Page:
Under the national government, treaties and articles of treaties, as well as the laws of nations, will always be expounded in one sense, and executed in the same manner; whereas adjudications on the same points and questions, in thirteen states, or in three or four confederacies, will not always accord or be consistent; and that, as well from the variety of independent courts and judges appointed by different and independent governments, as from the different local laws and interests which may affect and influence them. The wisdom of the convention, in committing such questions to the jurisdiction and judgment of courts appointed by, and responsible only to one national government, cannot be too much commended.

The prospect of present loss or advantage, may often tempt the

governing party in one or two states to swerve from good faith and justice; but those temptations not reaching the other states and consequently having little or no influence on the nationa government, the temptations will be fruitless, and good faith and justice preserved. The case of the treaty of peace with Britain, adds great weight to this reasoning.

If even the governing party in a state should be disposed to resist such ternptations, yet as such temptations may, and commonly do, result from circumstances peculiar to the state, and may affect a great number of the inhabitants, the governing party may not always be able, if willing; to prevent the injustice meditated, or to punish the aggressors.

But the national government not being affected by those local circumstances, will neither be induced to commit the wrong themselves, nor want power or inclination to prevent, or punish its commission by others.

So far therefore as either designed or accidental violations of treaties and of the laws of nations afford just causes of war, they are less to be apprehended under one general government, than under several lesser ones, and in that respect the former most favors the safety of the people.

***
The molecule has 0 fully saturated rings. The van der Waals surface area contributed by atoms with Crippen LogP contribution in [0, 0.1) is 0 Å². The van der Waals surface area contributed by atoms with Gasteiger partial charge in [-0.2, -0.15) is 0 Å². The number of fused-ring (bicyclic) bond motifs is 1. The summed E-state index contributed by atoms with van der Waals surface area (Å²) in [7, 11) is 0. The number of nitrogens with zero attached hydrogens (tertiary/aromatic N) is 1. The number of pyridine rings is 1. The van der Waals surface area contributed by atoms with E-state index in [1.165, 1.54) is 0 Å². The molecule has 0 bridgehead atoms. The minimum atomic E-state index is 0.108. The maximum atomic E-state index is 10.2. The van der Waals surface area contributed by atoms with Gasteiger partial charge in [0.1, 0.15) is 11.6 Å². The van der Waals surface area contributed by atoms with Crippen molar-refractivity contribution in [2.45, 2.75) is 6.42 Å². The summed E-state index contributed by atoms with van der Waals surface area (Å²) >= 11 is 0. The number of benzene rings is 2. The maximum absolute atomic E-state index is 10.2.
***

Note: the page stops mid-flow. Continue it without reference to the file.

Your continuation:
As to those just causes of war which proceed from direct and unlawful violence, it appears equally clear to me, that one good national government affords vastly more security against dangers of that sort, than can be derived from any other quarter.

Such violences are more frequently occasioned by the passions and interests of a part than of the whole ; of one or two states than of the union. Not a single Indian war has yet been produced by aggressions of the present federal government, feeble as it is; but there are several instances of Indian hostilities having been provoked by the improper conduct of individual states, who, either unable or unwilling to restrain or punish offences, have given occasion to the slaughter of many innocent inhabitants.

The neighborhood of Spanish and British territories, bordering on some states, and not on others, naturally confines the causes of quarrel more immediately to the borderers. The bordering states, if any, will be those who, under the impulse of sudden irritations, and a quick sense of apparent interest or injury, will be most likely, by direct violence, to excite war with those nations; and nothing can so effectually obviate that danger as a national government, whose wisdom and prudence will not be diminished by the passions which actuate the parties immediately interested.

But not only fewer just causes of war will be given by the national government, but it will also be more in their power to accommodate and settle them amicably. They will be more temperate and cool, and in that respect, as well as in others, will be more in capacity to act with circumspection than the offending

The pride of states, as well as of men, naturally disposes them to justify all their actions, and opposes their acknowledging, correcting, or repairing their errors and offences. The national government in such cases will not be affected by this pride, but will proceed with moderation and candor to consider and decide on the means most proper to extricate them from the difficulties which threaten them.

state.

Besides it is well known that acknowledgments, explanations, and compensations are often accepted as satisfactory from a strong united nation, which would be rejected as unsatisfactory if offered by a state or confederation of little consideration or power.